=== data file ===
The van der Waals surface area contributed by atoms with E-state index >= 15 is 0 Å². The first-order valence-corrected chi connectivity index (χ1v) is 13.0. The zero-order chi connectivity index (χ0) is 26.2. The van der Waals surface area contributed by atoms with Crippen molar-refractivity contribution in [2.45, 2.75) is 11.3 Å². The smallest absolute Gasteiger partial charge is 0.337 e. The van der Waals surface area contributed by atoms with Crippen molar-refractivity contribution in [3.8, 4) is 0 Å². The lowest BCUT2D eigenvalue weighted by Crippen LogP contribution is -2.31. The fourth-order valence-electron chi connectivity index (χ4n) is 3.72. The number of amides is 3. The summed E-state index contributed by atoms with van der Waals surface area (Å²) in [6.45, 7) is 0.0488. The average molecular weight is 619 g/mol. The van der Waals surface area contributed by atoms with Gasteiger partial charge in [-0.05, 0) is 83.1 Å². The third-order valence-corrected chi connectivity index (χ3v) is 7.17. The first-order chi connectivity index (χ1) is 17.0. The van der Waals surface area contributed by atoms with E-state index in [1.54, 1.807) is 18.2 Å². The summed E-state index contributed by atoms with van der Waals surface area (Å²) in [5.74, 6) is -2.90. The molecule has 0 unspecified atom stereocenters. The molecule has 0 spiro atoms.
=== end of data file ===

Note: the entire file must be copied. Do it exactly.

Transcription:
The van der Waals surface area contributed by atoms with E-state index >= 15 is 0 Å². The first-order valence-corrected chi connectivity index (χ1v) is 13.0. The zero-order chi connectivity index (χ0) is 26.2. The van der Waals surface area contributed by atoms with Crippen molar-refractivity contribution in [2.45, 2.75) is 11.3 Å². The smallest absolute Gasteiger partial charge is 0.337 e. The van der Waals surface area contributed by atoms with Crippen molar-refractivity contribution in [3.8, 4) is 0 Å². The lowest BCUT2D eigenvalue weighted by Crippen LogP contribution is -2.31. The fourth-order valence-electron chi connectivity index (χ4n) is 3.72. The number of amides is 3. The summed E-state index contributed by atoms with van der Waals surface area (Å²) in [6.45, 7) is 0.0488. The average molecular weight is 619 g/mol. The van der Waals surface area contributed by atoms with Gasteiger partial charge in [-0.05, 0) is 83.1 Å². The third-order valence-corrected chi connectivity index (χ3v) is 7.17. The first-order chi connectivity index (χ1) is 17.0. The van der Waals surface area contributed by atoms with E-state index in [1.54, 1.807) is 18.2 Å². The summed E-state index contributed by atoms with van der Waals surface area (Å²) in [5.74, 6) is -2.90. The molecule has 0 unspecified atom stereocenters. The molecule has 0 spiro atoms.